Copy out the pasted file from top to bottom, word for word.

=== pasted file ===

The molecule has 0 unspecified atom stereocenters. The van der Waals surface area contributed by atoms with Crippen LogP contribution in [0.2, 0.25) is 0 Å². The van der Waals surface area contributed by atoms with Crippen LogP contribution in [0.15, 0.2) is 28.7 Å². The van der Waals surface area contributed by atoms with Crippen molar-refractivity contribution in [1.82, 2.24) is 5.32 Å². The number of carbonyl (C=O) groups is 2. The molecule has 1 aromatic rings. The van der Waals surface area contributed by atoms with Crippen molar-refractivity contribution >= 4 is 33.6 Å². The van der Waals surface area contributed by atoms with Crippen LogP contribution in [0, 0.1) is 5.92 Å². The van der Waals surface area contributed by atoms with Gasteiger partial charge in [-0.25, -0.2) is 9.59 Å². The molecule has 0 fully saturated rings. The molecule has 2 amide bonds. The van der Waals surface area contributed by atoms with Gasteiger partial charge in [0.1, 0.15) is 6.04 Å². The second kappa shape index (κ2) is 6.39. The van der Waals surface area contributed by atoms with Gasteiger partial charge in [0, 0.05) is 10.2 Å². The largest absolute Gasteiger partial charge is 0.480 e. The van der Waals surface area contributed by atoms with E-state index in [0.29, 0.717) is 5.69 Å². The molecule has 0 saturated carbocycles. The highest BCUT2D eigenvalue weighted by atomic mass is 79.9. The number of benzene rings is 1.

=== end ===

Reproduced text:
The molecule has 0 unspecified atom stereocenters. The van der Waals surface area contributed by atoms with Crippen LogP contribution in [0.2, 0.25) is 0 Å². The van der Waals surface area contributed by atoms with Crippen LogP contribution in [0.15, 0.2) is 28.7 Å². The van der Waals surface area contributed by atoms with Crippen molar-refractivity contribution in [1.82, 2.24) is 5.32 Å². The number of carbonyl (C=O) groups is 2. The molecule has 1 aromatic rings. The van der Waals surface area contributed by atoms with Crippen molar-refractivity contribution >= 4 is 33.6 Å². The van der Waals surface area contributed by atoms with Crippen LogP contribution in [0, 0.1) is 5.92 Å². The van der Waals surface area contributed by atoms with Gasteiger partial charge in [-0.25, -0.2) is 9.59 Å². The molecule has 0 fully saturated rings. The molecule has 2 amide bonds. The van der Waals surface area contributed by atoms with Gasteiger partial charge in [0.1, 0.15) is 6.04 Å². The second kappa shape index (κ2) is 6.39. The van der Waals surface area contributed by atoms with Gasteiger partial charge in [0, 0.05) is 10.2 Å². The largest absolute Gasteiger partial charge is 0.480 e. The van der Waals surface area contributed by atoms with E-state index in [0.29, 0.717) is 5.69 Å². The molecule has 0 saturated carbocycles. The highest BCUT2D eigenvalue weighted by atomic mass is 79.9. The number of benzene rings is 1.